Learn how to be my own best friend. What??!?! Yes, I know. I can’t see me as an outside person, so I’m not sure how to do this. But God knows I need to. I’m pretty mean to myself most of the time, using the excuse that it’s only doing that which gives me the drive to achieve. Maybe a cardboard cut-out is required while I get used to things.

Stay away from people and situations who leave me feeling anything less than happy. Come on, you know these people; the energy vampires; the people who find it more natural to pee on your parade, rather than help you to celebrate your finest hour. Don’t get me wrong; we all have periods when we clash with people who are close to us, but if you spot a pattern, it’s probably best to move on, without really saying much about it. They will either change their behaviour, or they won’t. If they do, then great. But if they don’t, then you can rest safe in the knowledge that you took care of yourself.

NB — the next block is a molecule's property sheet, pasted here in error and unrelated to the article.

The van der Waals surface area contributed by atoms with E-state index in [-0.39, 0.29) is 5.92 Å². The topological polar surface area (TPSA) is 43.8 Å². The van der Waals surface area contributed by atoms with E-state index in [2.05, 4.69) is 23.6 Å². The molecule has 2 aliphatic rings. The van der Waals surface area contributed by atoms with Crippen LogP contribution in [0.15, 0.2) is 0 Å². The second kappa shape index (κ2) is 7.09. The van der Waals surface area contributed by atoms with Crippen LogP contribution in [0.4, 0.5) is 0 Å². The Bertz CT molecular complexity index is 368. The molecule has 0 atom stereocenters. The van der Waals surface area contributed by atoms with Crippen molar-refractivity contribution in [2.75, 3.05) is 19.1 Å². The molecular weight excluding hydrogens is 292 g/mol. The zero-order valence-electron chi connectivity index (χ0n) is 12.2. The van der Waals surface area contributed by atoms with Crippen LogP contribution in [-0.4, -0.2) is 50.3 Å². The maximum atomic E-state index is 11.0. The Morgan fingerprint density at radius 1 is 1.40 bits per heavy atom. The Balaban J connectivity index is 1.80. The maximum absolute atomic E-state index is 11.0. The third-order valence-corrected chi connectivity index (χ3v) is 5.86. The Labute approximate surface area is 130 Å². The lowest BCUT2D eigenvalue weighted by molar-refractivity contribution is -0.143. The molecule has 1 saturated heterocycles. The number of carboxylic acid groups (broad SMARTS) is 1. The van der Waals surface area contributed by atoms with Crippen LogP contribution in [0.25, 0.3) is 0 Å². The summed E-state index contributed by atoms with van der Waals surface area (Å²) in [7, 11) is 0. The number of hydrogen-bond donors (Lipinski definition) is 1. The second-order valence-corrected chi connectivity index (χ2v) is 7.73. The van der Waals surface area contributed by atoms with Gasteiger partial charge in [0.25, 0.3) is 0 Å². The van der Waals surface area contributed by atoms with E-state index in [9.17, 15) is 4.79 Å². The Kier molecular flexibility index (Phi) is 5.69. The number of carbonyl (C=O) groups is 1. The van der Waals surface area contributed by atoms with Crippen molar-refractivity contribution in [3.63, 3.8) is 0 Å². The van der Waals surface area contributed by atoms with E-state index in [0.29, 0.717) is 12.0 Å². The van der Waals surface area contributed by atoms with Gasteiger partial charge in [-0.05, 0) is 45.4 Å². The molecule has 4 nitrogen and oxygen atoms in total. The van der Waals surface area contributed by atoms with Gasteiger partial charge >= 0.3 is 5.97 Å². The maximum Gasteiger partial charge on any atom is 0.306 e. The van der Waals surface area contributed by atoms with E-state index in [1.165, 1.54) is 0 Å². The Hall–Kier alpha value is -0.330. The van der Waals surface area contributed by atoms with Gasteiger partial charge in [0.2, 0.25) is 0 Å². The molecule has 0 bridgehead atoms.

Wholly trust my inner gut/emotional guidance system. It’s there for a reason.

Remember there is nothing I cannot be, do or have.

I think that’s plenty to be going on with. But having flirted with all of these things before, I already know what a real difference they can all make, and sometimes within a matter of days.

Why not give some of them a bash yourself?

Happy 2015, everyone. x

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by George

I’m George Dryden - a slightly-off-the-wall-but-in-a-good-way journalist, blogger and almost-raw vegan. In April 2014, I graduated as a Certified Health Educator from the Hippocrates Health Institute, in Florida, USA (more about George)